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Baseline Cover Issue 6


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Cover: Illustration set in position using Futura light, book, book oblique. ‘6’ is oblique. Design by Erik Spiekermann


Editorial Erik Spiekermann

New technologies are supposed to make life easier, but it seems to me that everything gets more and more complicated instead.

Rather than asking something of somebody, one has to address a system and work one’s way towards the answer algorithmically. Instead of picking up a pen and putting it to paper, one presses a key which is linked to a circuit which activates an interface which communicates to a printer which prints out a character that looks a lot more primitive than anything an Assyrian grain merchant might have scribbled onto his delivery note slab almost 3000 years ago.

So now we need information designers, communication designers, and we see the re-emergence of type designers. A while ago we thought we had all the typefaces man would ever need; all there was to do was to enlarge the old proofs, clean up the edges and Bingo! –
We had a new and improved photosetting fount.

It was soon learned however that this simply wasn’t good enough. We have some technologies, which define the look of a typeface by limiting the amount of digital information available, while at the same time we have other technologies, which draw a character more precisely than any human hand could ever do it – as least not so fast and repetitively.

There always has been and there always will be a demand for new typefaces – designs, which express the feeling of a period as accurately as the length of ladies’ skirts or the shape of car radiators. Sociologists and art historians alike could make this an exciting new field of research – ‘tell me the typeface and I’ll tell you what the fashion at the time was’.

But apart from typefaces that express the mood of a period or a certain society, or simply that of the designer who is responsible for it, there are technical and economic conditions, which might demand different solutions from all the other’s previously available.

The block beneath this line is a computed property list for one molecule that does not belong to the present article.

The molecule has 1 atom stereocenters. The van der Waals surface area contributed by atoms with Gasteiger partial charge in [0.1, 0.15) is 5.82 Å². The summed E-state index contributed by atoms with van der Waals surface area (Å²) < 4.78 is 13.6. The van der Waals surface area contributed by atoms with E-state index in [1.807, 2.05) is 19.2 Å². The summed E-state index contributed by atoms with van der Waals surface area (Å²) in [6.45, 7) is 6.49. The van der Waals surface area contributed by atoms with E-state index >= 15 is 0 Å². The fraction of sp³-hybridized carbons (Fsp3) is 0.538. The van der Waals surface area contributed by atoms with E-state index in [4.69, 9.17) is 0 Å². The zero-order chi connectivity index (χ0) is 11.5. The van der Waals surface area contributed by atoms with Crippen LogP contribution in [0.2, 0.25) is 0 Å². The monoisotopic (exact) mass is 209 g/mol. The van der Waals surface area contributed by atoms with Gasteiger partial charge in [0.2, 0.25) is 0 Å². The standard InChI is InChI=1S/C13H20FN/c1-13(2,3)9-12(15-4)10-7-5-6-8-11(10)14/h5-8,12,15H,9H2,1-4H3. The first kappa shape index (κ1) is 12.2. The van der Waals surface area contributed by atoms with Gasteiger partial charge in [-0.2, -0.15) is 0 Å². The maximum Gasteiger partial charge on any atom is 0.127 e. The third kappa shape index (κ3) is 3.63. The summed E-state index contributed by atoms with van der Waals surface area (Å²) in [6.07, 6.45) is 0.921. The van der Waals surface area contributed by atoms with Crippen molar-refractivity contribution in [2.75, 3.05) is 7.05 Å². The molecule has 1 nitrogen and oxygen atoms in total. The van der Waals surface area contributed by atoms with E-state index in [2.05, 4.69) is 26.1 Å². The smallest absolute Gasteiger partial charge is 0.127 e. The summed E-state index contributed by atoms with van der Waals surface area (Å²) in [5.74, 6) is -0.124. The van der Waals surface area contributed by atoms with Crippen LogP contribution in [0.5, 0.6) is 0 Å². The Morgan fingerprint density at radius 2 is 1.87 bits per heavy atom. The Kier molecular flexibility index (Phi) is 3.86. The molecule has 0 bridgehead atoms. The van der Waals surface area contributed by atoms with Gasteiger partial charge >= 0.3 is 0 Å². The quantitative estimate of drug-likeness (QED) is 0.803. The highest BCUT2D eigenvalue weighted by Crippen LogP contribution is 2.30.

Telephone directories, bibles and office stationary all need type, but with vastly different priorities. To pick out a figure from amongst a few thousand other figures poses a different question than impressing clients with a well, printed business report.

The special feature in this issue of Baseline deals with ‘type for a purpose’; the continuing quest for the universal typeface to end all other typefaces, the demand of tradition as well as economy on a specific design, the limitations of technology, and the development of technologies where type is concerned.

The subject will also appear in future issues of Baseline; there will be reports on type designs for telephone books, transport signage systems, corporate design programmes, all written by the people who know best the designers themselves.

There is no communication without type, and type has designed by specialist designers, not by engineers or accountants – it seems that the information industry has just got that message.

Erik Spiekermann

The Quay series – a new type family for text and display David Quay
Letraset international student design competition 1984–5 Editorial team
Biblica – designing a new typeface for the bible Kurt Weidemann
Lucida – the first original typeface designed for laser printers Kris Holmes
Matrix type – from dot-printer to ETP systems Norbert Küpper
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Graphic Designers and typographers the world over, have a long experience of designing typefaces and working with type. One area, however, that has always been neglected is type in the office and in technical communications. I’d like therefore to take a short trip into the everyday office routine and show some good, bad, but above all creative applications of typefaces in this field…

Norbert Küpper

Universal faces, ideal characters Robin Kinross
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A typeface that meets all needs: of composing and printing techniques, of legibility, of aesthetics, of phonetic and semantic representation. At one stroke – or with a series of rationalised strokes – all special requirements would be solved. We could stop the endless uneconomic, devising of new forms, and could get rid of the dross piled up by centuries of fiddling invention, settling happily for a world of purified communication, of meaning un-cumbered by the obstacles of form.

Stern pragmatists will always dismiss this as crazy and unreal version. But it is one that has cropped up repeatedly, encouraged by the standardisation that is inherent in printing. And like all dreams – especially recurring ones – it seems to say a good deal about the dreamer…

Robin Kinross

The development of Arabic script Mourad Boutros
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Arabic belongs to the group of Semitic languages and most scholars now agree that Arabic script, which eventually came to predominate, can be traced back to the Nabataean script, which dates from the third century AD.

Nabatean script evolved into what became known as North Arabic or North Semitic script and further developments produced the static angular script known as Jazm.

But it wasn’t until the dawn of Islam in the seventh century AD that the written word and thus calligraphy became important. Although the pre-Islamic tribes of Arabia had a strong love of languages, especially poetry, this was based on a verbal tradition, passed on from generation to generation. The written word was the province of few and culturally unimportant…

Mourad Boutros

Letragraphica Premier – a new typeface subscription service Editorial team

©1985 Published by Esselte Letraset Ltd.